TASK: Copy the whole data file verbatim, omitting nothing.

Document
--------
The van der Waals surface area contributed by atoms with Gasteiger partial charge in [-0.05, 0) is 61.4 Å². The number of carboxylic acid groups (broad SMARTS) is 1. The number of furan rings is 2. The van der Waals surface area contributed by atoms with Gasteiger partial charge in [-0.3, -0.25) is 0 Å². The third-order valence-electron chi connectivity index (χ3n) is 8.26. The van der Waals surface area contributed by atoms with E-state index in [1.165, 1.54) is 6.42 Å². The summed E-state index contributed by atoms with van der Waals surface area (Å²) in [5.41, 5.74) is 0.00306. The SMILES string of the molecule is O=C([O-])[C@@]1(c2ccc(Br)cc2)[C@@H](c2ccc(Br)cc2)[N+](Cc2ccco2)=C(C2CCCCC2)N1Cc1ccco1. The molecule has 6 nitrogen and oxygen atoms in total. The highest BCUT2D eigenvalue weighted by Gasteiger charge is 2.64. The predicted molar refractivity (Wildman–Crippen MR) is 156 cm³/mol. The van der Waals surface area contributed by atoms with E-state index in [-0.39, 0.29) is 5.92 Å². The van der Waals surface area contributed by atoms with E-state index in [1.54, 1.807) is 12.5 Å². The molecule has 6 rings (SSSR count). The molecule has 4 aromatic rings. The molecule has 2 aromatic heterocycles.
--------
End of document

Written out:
The van der Waals surface area contributed by atoms with Gasteiger partial charge in [-0.05, 0) is 61.4 Å². The number of carboxylic acid groups (broad SMARTS) is 1. The number of furan rings is 2. The van der Waals surface area contributed by atoms with Gasteiger partial charge in [-0.3, -0.25) is 0 Å². The third-order valence-electron chi connectivity index (χ3n) is 8.26. The van der Waals surface area contributed by atoms with E-state index in [1.165, 1.54) is 6.42 Å². The summed E-state index contributed by atoms with van der Waals surface area (Å²) in [5.41, 5.74) is 0.00306. The SMILES string of the molecule is O=C([O-])[C@@]1(c2ccc(Br)cc2)[C@@H](c2ccc(Br)cc2)[N+](Cc2ccco2)=C(C2CCCCC2)N1Cc1ccco1. The molecule has 6 nitrogen and oxygen atoms in total. The highest BCUT2D eigenvalue weighted by Gasteiger charge is 2.64. The predicted molar refractivity (Wildman–Crippen MR) is 156 cm³/mol. The van der Waals surface area contributed by atoms with E-state index in [-0.39, 0.29) is 5.92 Å². The van der Waals surface area contributed by atoms with E-state index in [1.54, 1.807) is 12.5 Å². The molecule has 6 rings (SSSR count). The molecule has 4 aromatic rings. The molecule has 2 aromatic heterocycles.